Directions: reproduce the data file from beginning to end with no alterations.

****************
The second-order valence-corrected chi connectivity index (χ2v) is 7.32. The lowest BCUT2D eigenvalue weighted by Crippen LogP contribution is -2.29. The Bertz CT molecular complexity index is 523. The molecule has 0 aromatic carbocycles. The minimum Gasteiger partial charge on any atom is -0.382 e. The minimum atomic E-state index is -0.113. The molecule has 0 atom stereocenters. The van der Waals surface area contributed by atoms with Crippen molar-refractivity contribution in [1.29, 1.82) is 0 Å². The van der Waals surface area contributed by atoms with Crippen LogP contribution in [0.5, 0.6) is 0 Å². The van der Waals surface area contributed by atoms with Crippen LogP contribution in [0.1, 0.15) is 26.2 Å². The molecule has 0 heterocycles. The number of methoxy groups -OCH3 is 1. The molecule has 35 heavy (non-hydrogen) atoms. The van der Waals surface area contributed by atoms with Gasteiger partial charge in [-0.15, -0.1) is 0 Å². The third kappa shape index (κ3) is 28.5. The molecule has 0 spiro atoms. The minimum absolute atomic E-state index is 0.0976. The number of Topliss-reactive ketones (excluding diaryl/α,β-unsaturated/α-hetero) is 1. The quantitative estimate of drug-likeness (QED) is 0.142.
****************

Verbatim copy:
The second-order valence-corrected chi connectivity index (χ2v) is 7.32. The lowest BCUT2D eigenvalue weighted by Crippen LogP contribution is -2.29. The Bertz CT molecular complexity index is 523. The molecule has 0 aromatic carbocycles. The minimum Gasteiger partial charge on any atom is -0.382 e. The minimum atomic E-state index is -0.113. The molecule has 0 atom stereocenters. The van der Waals surface area contributed by atoms with Crippen molar-refractivity contribution in [1.29, 1.82) is 0 Å². The van der Waals surface area contributed by atoms with Crippen LogP contribution in [0.5, 0.6) is 0 Å². The van der Waals surface area contributed by atoms with Crippen LogP contribution in [0.1, 0.15) is 26.2 Å². The molecule has 0 heterocycles. The number of methoxy groups -OCH3 is 1. The molecule has 35 heavy (non-hydrogen) atoms. The van der Waals surface area contributed by atoms with Gasteiger partial charge in [-0.15, -0.1) is 0 Å². The third kappa shape index (κ3) is 28.5. The molecule has 0 spiro atoms. The minimum absolute atomic E-state index is 0.0976. The number of Topliss-reactive ketones (excluding diaryl/α,β-unsaturated/α-hetero) is 1. The quantitative estimate of drug-likeness (QED) is 0.142.